Why I'm Not Quite Ready to Join My Husband in Retirement

retirement

Even as her husband takes a second stab at retirement, Libby Znaimer says she's not quite ready to join him. Photo: Firefighter73/Getty Images

I had no idea it was a retirement party. My friend Jane had invited me to join a group of high-powered women executives that meets for dinner periodically. The somewhat tongue-in-cheek subject line on the organizing emails was “Dinner with Amazing Women.” By the time we got together, after the inevitable cancelled dates and rescheduling, the head of Canadian operations for a large multinational retailer had announced she was stepping down. I was surprised. She is hugely energetic, engaged in her career and younger than 65. The glowing references to unlimited travel and time to relax didn’t ring right. But there is one circumstance I can identify with. Her husband was already retired — and had been for two years.

Readers will recall that my husband, Doug, retired last summer. We jumped on a plane to London the day after. But when we returned, he began a part-time transitional contract with his former employer. That ended this year, and he marked the occasion with another trip, this time with one of his oldest friends. I did not enjoy being alone at home for three weeks at the height of winter, and he had some issues travelling with his buddy. I can see how this could become a pressure point for couples in the same position. Either he gives up part of a winter getaway or I take more time than I want to, or we spend significant time apart.

The reason for that trip to London was our friends’ 40th anniversary party. Mike was Doug’s roommate at university, and Sheila was there often. They married at a registry office in 1979 while they were still students. Like us, they have no children. They retired early, more than a decade ago after very successful careers. They have pensions and a rental property in central London. They are the most assiduous and engaged travellers I know, studying each destination carefully before they go and, at last count, they have visited 144 countries. Mike is free to write about his passion — history — and Sheila, a former pharmaceutical executive, stood for and served on a local council.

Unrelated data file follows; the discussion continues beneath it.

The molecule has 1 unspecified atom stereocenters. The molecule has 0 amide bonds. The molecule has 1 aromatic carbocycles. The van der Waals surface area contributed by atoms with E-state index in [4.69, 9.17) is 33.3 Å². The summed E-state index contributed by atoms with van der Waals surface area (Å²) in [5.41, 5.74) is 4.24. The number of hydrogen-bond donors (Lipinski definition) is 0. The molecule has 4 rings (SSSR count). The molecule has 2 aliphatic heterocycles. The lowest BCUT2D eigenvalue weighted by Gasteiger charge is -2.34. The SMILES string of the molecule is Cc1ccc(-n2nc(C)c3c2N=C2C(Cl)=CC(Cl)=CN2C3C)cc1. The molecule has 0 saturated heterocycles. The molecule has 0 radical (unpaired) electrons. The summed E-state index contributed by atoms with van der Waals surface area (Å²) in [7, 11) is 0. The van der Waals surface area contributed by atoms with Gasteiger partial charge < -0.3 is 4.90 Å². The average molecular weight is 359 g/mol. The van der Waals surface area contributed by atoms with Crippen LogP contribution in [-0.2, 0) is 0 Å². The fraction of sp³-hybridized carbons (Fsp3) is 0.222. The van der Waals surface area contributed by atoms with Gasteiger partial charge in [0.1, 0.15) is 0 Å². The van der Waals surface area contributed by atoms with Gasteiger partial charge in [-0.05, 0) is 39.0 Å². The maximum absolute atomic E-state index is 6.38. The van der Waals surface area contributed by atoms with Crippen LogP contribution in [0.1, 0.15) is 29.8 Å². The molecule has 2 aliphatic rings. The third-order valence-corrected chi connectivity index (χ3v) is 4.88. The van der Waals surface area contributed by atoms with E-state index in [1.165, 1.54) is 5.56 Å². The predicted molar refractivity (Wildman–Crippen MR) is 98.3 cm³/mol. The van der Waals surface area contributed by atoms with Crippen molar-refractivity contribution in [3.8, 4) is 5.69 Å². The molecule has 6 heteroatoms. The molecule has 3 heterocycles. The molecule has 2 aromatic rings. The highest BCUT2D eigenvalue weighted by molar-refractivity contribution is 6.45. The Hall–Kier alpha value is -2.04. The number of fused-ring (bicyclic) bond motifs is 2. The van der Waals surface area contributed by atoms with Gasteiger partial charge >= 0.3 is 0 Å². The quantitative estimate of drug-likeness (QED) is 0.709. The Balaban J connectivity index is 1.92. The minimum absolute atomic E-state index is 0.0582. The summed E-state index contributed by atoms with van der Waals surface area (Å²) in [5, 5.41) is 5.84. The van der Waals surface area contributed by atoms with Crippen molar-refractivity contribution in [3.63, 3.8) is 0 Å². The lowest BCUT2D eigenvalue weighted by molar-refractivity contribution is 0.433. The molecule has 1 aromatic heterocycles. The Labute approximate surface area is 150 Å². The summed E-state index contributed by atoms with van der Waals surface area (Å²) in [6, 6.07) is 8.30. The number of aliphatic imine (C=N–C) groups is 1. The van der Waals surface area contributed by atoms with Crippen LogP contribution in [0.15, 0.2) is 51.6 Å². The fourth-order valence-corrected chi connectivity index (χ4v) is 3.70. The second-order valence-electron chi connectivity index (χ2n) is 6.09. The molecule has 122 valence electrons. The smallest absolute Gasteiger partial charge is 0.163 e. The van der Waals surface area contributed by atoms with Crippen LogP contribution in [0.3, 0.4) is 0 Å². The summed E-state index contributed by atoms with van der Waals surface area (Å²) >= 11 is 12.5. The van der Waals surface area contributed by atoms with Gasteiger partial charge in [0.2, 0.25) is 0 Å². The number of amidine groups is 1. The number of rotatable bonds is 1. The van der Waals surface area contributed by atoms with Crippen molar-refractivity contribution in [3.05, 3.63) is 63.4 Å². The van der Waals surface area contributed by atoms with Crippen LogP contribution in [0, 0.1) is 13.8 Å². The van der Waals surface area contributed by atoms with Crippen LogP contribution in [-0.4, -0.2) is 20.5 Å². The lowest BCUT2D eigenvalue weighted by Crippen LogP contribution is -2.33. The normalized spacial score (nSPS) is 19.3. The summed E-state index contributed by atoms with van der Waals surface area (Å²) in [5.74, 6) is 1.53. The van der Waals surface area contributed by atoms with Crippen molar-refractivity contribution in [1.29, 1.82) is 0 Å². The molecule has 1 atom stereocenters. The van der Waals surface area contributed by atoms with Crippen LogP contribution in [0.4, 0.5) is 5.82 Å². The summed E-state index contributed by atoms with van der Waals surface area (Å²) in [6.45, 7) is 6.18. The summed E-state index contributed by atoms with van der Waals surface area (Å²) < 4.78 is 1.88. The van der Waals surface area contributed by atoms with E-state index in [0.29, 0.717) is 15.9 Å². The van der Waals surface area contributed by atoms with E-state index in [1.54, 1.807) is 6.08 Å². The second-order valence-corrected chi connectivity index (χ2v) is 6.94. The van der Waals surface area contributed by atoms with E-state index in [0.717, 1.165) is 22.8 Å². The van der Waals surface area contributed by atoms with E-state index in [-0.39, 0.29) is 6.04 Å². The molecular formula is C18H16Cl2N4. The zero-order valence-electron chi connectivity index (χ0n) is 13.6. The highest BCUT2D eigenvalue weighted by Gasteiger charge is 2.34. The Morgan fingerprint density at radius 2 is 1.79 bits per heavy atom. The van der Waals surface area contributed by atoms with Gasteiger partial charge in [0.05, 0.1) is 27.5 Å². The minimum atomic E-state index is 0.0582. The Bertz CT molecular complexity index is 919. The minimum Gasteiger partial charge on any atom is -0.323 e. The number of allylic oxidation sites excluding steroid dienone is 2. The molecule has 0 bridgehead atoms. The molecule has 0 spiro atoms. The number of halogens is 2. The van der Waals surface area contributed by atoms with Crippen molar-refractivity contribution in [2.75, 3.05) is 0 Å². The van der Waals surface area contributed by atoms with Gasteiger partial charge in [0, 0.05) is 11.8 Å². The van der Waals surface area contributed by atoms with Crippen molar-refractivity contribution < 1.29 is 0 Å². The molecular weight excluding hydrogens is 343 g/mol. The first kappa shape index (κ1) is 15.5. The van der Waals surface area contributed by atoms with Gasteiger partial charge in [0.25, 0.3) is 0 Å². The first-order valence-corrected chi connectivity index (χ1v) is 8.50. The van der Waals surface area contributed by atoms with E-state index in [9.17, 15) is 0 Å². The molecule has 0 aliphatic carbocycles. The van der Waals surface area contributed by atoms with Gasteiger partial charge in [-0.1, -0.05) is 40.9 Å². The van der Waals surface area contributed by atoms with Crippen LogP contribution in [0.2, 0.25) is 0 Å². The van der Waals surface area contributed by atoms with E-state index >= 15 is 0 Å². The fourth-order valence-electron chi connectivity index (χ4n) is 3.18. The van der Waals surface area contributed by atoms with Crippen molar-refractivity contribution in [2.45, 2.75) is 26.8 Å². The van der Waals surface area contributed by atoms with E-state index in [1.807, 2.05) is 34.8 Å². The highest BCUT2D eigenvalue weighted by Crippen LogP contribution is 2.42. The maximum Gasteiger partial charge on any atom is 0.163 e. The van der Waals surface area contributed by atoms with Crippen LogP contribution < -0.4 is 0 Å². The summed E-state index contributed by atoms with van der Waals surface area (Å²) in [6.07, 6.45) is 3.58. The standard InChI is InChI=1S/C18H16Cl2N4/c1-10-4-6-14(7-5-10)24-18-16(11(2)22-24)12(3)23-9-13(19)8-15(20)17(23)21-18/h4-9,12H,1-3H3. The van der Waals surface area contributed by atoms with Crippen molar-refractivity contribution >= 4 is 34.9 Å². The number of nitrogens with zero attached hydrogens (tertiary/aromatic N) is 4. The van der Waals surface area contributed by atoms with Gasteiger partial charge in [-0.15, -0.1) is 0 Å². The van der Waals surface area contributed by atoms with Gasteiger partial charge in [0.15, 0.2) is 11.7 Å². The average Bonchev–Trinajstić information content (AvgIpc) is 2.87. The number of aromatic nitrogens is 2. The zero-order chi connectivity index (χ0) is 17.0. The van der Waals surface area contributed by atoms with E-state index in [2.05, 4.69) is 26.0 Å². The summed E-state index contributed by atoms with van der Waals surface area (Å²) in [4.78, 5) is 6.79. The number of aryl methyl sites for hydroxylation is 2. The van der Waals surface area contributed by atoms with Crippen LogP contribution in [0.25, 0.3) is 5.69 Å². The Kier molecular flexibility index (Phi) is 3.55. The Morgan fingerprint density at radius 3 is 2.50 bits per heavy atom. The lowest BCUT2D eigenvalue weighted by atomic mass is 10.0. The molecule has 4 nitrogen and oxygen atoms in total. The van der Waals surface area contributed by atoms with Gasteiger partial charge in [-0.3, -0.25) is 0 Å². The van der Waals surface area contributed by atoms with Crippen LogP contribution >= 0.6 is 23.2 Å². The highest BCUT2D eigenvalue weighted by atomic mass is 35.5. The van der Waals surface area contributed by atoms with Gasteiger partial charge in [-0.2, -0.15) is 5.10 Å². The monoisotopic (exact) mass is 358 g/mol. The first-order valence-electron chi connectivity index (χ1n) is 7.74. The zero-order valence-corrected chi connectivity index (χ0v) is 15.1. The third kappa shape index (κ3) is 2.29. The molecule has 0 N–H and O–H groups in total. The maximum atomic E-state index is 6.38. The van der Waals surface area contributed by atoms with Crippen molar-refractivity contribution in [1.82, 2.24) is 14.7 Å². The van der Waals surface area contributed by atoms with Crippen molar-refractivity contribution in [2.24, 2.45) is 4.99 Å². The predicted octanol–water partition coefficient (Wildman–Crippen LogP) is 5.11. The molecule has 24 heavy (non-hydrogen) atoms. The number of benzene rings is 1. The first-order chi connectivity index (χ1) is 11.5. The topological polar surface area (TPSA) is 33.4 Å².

Denise Bellamy and Ian Cummings also retired early, for very different reasons. Before we featured them on an episode of theZoomer (which airs on VisionTV, a ZoomerMedia property), I had met them socially through mutual friends who also spend winters in Palm Springs, Calif., which has been recognized as a great place to retire. Both had had spouses who died in their 40s. When they found each other, they vowed to spend as much time together as possible while they were fit and healthy.

“It has a way of forcing you to think about the future and how much time you actually have left,” says Denise, who retired from the bench as a Superior Court judge at the age of 61. “It was a very tough decision. I loved my job, loved being a judge.”

Ian stepped away from his financial business when he was 55.

When I asked how they filled their days, Denise cited helping people who have lost partners early. That resonated with me. I have helped a lot of people who have been touched by cancer. And there is no problem doing this while working. Ditto for hobbies. They golf, bike and hike. Ian loves to cook. “There’s always an excuse to get together,” he says.

If I sound like a naysayer, it’s because I question what happens after the initial rush of freedom, when you get over the burnout from a stressful job, when the phone stops ringing and the thrill of golfing or lunching whenever you want wears off. “We’re just busy in a different way,” says Ian. “If you have the skill set of being busy and you’ve applied it to your profession, it just gets translated to other things.”

I must admit I find Denise and Ian’s retirement more appealing than Mike and Sheila’s. I prefer the prospect of a real community transplanted to a better climate over constant travel. But I am not nearly tempted to try it. So in the meantime, Doug and I are on disparate tracks. As of this writing, he’s only been home from his big trip for a week, so we have yet to see how it plays out.

The guest of honour at our “Dinner with Amazing Women” is also not quite there yet. She enjoyed the card full of well wishes. But on the way out, she said, “Don’t call me retired!”

A version of this article appeared in the May/June 2020 issue with the headline, “Retirement Part 2,” p. 22.

RELATED: 

Retirement: Why It Isn’t Easy and How to Prepare for the Life-Changing Transition

The Big Pivot: How to Manage Income Flow in Retirement